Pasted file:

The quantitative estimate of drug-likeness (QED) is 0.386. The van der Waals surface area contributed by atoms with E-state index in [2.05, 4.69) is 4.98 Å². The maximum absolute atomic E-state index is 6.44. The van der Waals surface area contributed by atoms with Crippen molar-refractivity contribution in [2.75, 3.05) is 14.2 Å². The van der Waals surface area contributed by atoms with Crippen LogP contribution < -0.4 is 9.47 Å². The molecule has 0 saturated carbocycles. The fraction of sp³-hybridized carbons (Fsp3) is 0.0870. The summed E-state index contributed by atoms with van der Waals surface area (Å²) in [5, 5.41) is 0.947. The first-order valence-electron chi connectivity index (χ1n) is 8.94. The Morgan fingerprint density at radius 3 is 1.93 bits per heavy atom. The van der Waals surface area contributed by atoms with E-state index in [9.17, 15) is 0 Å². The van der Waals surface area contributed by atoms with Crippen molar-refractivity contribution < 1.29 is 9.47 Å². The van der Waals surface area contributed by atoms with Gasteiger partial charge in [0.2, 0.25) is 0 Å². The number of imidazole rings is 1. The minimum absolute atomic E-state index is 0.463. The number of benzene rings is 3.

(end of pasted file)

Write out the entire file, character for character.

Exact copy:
The quantitative estimate of drug-likeness (QED) is 0.386. The van der Waals surface area contributed by atoms with E-state index in [2.05, 4.69) is 4.98 Å². The maximum absolute atomic E-state index is 6.44. The van der Waals surface area contributed by atoms with Crippen molar-refractivity contribution in [2.75, 3.05) is 14.2 Å². The van der Waals surface area contributed by atoms with Crippen LogP contribution < -0.4 is 9.47 Å². The molecule has 0 saturated carbocycles. The fraction of sp³-hybridized carbons (Fsp3) is 0.0870. The summed E-state index contributed by atoms with van der Waals surface area (Å²) in [5, 5.41) is 0.947. The first-order valence-electron chi connectivity index (χ1n) is 8.94. The Morgan fingerprint density at radius 3 is 1.93 bits per heavy atom. The van der Waals surface area contributed by atoms with E-state index in [9.17, 15) is 0 Å². The van der Waals surface area contributed by atoms with Crippen molar-refractivity contribution < 1.29 is 9.47 Å². The van der Waals surface area contributed by atoms with Gasteiger partial charge in [0.2, 0.25) is 0 Å². The number of imidazole rings is 1. The minimum absolute atomic E-state index is 0.463. The number of benzene rings is 3.